2LB_Lab_2_ViscosityAndViscousFlow5

2LB_Lab_2_ViscosityAndViscousFlow5 - Physics 2LB Viscosity...

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Physics 2LB Viscosity and Viscous Flow of Fluids (Pre Lab Assignment Included) In this lab we will learn about: The fluid property “viscosity” and its measurement The change in the viscosity of a fluid with temperature Apparatus: Pressure-Flow Apparatus with 50 cm capillary tube ; Computer with Data Studio software ; One liter container or pitcher (for ice/hot water) ; Digital Thermometer , Vernier caliper I. Introduction Think about pouring maple syrup on a stack of pancakes or chocolate syrup on your ice cream. They flow very slowly out of the bottle. In fact, you might need to use hot chocolate syrup to even make it flow. The property of the fluid that prevents it from flowing easily is called its “viscosity”. In your class, when you learn such things as the Bernoulli equation, you deal with mostly “ideal fluids”, you neglect the role played by viscosity in the flow of fluids. When a real fluid flows through a tube (or blood through a blood vessel) its velocity decreases due to “internal friction” between the moving layers of fluid. This internal friction results from the molecule-molecule attraction of the fluid molecules. The measure of this internal friction resulting from the molecular attraction is called the fluids “viscosity”. Thick lubricating oil is more viscous than water which has a viscosity η = 0.00890 poise (dyne-sec/cm 2 ) at 25 o C (1) Even blood is four times more viscous than water. Maple syrup and chocolate syrup are about 3000 and 18,000 times more viscous than water respectively. Note that these syrups don’t weigh thousands of times more than water. So it is the “viscosity” and not the “density” that makes the difference in how a liquid flows. The viscosity of a fluid is very sensitive to temperature. For water, the viscosity changes about 2.5% per o C (it gets less viscous at higher temperature). Some fluids like chocolate syrup have very large changes in viscosity when heated as we noted earlier. Think about lava flow from a volcano. The liquid lava when it cools becomes a solid rock (a great example for viscosity changing with temperature!). When a real fluid flows through a tube, the first layer right next to the wall of the tube sticks to it and does not flow. The layers next to it are dragged back due this first “stuck” layer due to the 1 molecule-molecule attraction. So the velocity and kinetic energy of this second layer is decreased due to this fluid friction. This continues all the way to the center of the tube. Thus in contradiction with the Bernoulli equation (which is valid only for non-viscous ideal fluids 1 ), for a real fluid to flow through a tube, you need a pressure difference at its two ends, as shown in the figure below. Consider the fluid flow through a long narrow tube or capillary as shown in the diagram below (of cross- sectional area π r 2 )* with pressures P 1 > P 2 .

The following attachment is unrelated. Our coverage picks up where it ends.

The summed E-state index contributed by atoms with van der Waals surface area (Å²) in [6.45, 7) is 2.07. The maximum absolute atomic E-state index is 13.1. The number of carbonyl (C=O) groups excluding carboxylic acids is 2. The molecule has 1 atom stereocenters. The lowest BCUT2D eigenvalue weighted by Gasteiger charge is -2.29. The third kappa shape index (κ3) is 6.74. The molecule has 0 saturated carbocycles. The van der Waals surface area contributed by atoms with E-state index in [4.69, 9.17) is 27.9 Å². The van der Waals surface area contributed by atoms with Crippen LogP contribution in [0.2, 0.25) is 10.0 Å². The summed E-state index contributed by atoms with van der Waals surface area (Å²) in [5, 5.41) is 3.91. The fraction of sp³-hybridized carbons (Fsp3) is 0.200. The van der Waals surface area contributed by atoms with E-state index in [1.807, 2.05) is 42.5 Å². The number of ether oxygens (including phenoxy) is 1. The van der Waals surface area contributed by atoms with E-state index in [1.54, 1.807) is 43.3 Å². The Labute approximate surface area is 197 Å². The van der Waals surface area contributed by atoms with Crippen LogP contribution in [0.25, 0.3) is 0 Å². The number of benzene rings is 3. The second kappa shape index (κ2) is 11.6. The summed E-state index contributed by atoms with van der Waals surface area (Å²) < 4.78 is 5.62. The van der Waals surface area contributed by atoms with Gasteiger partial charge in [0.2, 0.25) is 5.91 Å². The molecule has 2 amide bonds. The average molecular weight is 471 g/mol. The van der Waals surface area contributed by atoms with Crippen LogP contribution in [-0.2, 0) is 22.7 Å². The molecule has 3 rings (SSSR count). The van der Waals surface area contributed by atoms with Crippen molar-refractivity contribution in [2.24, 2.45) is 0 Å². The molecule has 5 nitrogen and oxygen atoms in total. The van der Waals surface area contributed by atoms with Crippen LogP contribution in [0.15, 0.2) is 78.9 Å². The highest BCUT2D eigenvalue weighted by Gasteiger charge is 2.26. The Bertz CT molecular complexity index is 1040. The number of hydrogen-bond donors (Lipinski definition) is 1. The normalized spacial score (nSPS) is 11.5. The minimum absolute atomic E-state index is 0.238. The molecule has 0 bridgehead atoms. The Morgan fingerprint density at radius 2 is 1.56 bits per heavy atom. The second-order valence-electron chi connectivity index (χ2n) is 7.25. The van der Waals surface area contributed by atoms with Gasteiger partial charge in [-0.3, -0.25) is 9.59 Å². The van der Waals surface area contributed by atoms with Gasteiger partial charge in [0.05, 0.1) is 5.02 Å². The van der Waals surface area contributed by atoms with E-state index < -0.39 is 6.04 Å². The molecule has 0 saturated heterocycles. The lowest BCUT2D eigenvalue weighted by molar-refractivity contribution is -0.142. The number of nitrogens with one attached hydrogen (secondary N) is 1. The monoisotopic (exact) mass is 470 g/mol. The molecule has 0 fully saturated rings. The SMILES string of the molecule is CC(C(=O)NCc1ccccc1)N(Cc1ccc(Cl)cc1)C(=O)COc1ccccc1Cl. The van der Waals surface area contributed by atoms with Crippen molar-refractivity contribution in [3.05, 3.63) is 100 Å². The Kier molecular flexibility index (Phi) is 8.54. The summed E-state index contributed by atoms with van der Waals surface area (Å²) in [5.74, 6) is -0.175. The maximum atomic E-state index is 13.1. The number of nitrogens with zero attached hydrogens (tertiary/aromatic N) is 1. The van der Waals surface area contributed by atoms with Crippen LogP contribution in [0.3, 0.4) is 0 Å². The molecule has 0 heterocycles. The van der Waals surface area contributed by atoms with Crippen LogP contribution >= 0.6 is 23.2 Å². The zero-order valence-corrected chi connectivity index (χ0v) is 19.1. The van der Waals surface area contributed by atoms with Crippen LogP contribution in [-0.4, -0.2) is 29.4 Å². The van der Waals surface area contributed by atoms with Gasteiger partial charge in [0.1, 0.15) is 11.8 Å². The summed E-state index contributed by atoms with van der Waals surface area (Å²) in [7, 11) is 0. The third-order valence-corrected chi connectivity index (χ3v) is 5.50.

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This note was uploaded on 01/11/2010 for the course PHYS 2b taught by Professor Clare during the Fall '07 term at UC Riverside.

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2LB_Lab_2_ViscosityAndViscousFlow5 - Physics 2LB Viscosity...

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